- Get your item appraised beforehand
It’s always a good idea to get your item examined by a professional appraiser prior to entering a pawn shop. That way you’ll know how much it’s worth and whether the pawnbroker is offering you a fair loan or buy amount.
Make sure you understand the difference between market value and retail value. Market value refers to how much your item is presently worth given its condition. Retail value is how much the item was worth when it was brand new.
Reputable pawnbrokers should be lending you an amount equal or close to the real-time market value. When pawning an item, you should always be aware of how the shop determined the percentage of value it offers customers.
- Verify pawn security
Before pawning an item, make sure that your possession will be safely stored while you pay off the loan. Also, it’s imperative that all record-keeping is electronic so the transaction documents and loan details aren’t lost.
- Identify loan interest rates
Pawn loan interest rates vary depending on individual state regulations. For instance, Florida pawn shops can charge customers a rate of 25 percent, regardless of the loan size. The average at traditional pawn shops is 10-20 percent.
Any pawnbroker you work with should be officially licensed by their local government. It’s also worth doing some online research to see if there are negative reviews.
Be aware that “gold-plated” doesn’t mean the same thing as “gold.” Gold-plated items usually aren’t worth that much and many pawn shops won’t accept them.
- Read the fine print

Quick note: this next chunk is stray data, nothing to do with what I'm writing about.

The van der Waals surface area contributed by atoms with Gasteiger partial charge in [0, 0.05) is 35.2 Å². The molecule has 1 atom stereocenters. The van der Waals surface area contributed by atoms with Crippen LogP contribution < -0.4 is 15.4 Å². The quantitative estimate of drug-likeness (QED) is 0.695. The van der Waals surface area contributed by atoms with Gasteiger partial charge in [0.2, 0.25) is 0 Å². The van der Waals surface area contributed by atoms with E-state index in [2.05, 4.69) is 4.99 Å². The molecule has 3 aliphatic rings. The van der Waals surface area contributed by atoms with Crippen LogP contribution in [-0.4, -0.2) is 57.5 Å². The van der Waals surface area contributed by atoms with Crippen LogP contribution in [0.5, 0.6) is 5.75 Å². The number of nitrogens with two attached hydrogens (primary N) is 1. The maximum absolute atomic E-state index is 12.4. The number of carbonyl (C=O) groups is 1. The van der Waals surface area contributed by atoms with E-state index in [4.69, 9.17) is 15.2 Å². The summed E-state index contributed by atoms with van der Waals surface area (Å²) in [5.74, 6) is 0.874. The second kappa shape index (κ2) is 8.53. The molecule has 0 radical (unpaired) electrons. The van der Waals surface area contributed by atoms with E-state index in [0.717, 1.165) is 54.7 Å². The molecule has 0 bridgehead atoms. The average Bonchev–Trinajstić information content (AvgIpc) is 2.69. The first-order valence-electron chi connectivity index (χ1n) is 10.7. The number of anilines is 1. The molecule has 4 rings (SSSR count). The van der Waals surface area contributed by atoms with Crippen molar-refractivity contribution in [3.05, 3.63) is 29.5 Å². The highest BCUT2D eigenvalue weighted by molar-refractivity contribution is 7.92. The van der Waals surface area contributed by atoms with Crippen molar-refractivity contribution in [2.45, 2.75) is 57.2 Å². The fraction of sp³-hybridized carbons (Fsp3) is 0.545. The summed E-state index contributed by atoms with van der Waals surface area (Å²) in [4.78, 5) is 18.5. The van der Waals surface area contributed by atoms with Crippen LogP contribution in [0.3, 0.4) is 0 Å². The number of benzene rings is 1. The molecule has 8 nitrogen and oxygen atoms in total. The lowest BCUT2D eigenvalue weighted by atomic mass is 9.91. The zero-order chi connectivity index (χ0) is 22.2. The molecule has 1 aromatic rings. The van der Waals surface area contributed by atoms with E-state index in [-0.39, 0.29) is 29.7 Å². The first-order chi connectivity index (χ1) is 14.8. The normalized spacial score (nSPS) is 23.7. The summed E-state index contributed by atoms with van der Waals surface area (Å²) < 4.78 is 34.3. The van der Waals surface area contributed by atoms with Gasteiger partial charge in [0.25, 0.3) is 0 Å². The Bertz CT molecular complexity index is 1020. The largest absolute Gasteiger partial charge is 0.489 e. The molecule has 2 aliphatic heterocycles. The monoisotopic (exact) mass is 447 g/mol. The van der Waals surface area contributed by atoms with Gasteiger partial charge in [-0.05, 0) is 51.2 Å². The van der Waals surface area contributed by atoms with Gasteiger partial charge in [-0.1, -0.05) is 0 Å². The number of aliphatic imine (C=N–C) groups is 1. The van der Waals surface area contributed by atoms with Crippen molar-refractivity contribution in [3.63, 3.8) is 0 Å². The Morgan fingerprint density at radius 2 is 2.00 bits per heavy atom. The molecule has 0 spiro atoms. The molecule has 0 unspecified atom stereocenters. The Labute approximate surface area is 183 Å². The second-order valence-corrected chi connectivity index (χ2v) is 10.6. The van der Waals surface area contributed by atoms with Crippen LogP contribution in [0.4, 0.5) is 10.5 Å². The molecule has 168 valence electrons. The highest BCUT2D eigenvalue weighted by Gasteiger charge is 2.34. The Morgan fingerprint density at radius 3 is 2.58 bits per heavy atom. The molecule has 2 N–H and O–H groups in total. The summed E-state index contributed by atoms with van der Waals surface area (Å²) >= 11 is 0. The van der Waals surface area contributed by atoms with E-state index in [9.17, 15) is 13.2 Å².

Carefully go over the loan paperwork to make sure the pawnbroker isn’t trying to slip one past you. Unfortunately, some shops attempt to burden customers with additional fees and storage costs. Just make sure you know what you’re getting into before signing any pawn loan agreement.
- Be alert for hidden fees
Hidden fees in pawn loan contracts are not okay! Your pawnbroker should be completely up front with you about all associated costs with obtaining a pawn loan.
- Clean or refurbish your jewelry before pawning
If possible, have an expert clean or refurbish your jewelry before bringing it into a pawn shop. The reason? You might get more money for the item if it looks brand new.
- Know which items are best for pawning and selling
Before you pawn, understand how your local pawn shop operates and the types of items they usually loan on. You should also know when it makes more sense to sell something rather than pawn it.
For instance, if you want to upgrade your iPad, it’s best to sell the old version and spend the cash on the latest Apple tablet.
On the other hand, precious metals usually increase in value over time, so pawning them allows you to get a quick loan while retaining ownership, just in case the price of silver or gold skyrockets in the future.